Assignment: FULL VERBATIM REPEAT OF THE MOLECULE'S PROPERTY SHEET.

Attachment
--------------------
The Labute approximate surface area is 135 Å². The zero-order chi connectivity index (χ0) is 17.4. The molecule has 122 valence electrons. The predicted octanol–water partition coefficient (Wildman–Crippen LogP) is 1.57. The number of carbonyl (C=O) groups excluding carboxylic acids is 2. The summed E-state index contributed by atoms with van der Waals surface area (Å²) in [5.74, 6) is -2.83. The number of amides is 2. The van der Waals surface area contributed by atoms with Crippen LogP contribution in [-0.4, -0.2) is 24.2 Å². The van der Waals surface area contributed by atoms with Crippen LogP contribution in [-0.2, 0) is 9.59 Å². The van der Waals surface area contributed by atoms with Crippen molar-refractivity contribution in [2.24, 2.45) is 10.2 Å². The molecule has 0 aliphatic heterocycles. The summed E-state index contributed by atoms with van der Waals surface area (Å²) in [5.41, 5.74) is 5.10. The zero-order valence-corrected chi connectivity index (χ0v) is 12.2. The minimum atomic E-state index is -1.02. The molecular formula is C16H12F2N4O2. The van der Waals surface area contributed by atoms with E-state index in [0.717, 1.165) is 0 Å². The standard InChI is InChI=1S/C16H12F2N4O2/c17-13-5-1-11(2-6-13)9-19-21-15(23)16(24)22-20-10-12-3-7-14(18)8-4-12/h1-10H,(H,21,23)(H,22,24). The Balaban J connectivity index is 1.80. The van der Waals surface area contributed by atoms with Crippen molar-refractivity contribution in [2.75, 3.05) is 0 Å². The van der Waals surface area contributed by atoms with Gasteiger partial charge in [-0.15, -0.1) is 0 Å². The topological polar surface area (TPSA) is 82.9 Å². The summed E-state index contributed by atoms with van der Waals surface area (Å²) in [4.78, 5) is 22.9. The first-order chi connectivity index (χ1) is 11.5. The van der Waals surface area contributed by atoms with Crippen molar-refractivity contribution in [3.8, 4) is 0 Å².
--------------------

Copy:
The Labute approximate surface area is 135 Å². The zero-order chi connectivity index (χ0) is 17.4. The molecule has 122 valence electrons. The predicted octanol–water partition coefficient (Wildman–Crippen LogP) is 1.57. The number of carbonyl (C=O) groups excluding carboxylic acids is 2. The summed E-state index contributed by atoms with van der Waals surface area (Å²) in [5.74, 6) is -2.83. The number of amides is 2. The van der Waals surface area contributed by atoms with Crippen LogP contribution in [-0.4, -0.2) is 24.2 Å². The van der Waals surface area contributed by atoms with Crippen LogP contribution in [-0.2, 0) is 9.59 Å². The van der Waals surface area contributed by atoms with Crippen molar-refractivity contribution in [2.24, 2.45) is 10.2 Å². The molecule has 0 aliphatic heterocycles. The summed E-state index contributed by atoms with van der Waals surface area (Å²) in [5.41, 5.74) is 5.10. The zero-order valence-corrected chi connectivity index (χ0v) is 12.2. The minimum atomic E-state index is -1.02. The molecular formula is C16H12F2N4O2. The van der Waals surface area contributed by atoms with E-state index in [0.717, 1.165) is 0 Å². The standard InChI is InChI=1S/C16H12F2N4O2/c17-13-5-1-11(2-6-13)9-19-21-15(23)16(24)22-20-10-12-3-7-14(18)8-4-12/h1-10H,(H,21,23)(H,22,24). The Balaban J connectivity index is 1.80. The van der Waals surface area contributed by atoms with Crippen molar-refractivity contribution in [2.75, 3.05) is 0 Å². The van der Waals surface area contributed by atoms with Gasteiger partial charge in [-0.15, -0.1) is 0 Å². The topological polar surface area (TPSA) is 82.9 Å². The summed E-state index contributed by atoms with van der Waals surface area (Å²) in [4.78, 5) is 22.9. The first-order chi connectivity index (χ1) is 11.5. The van der Waals surface area contributed by atoms with Crippen molar-refractivity contribution in [3.8, 4) is 0 Å².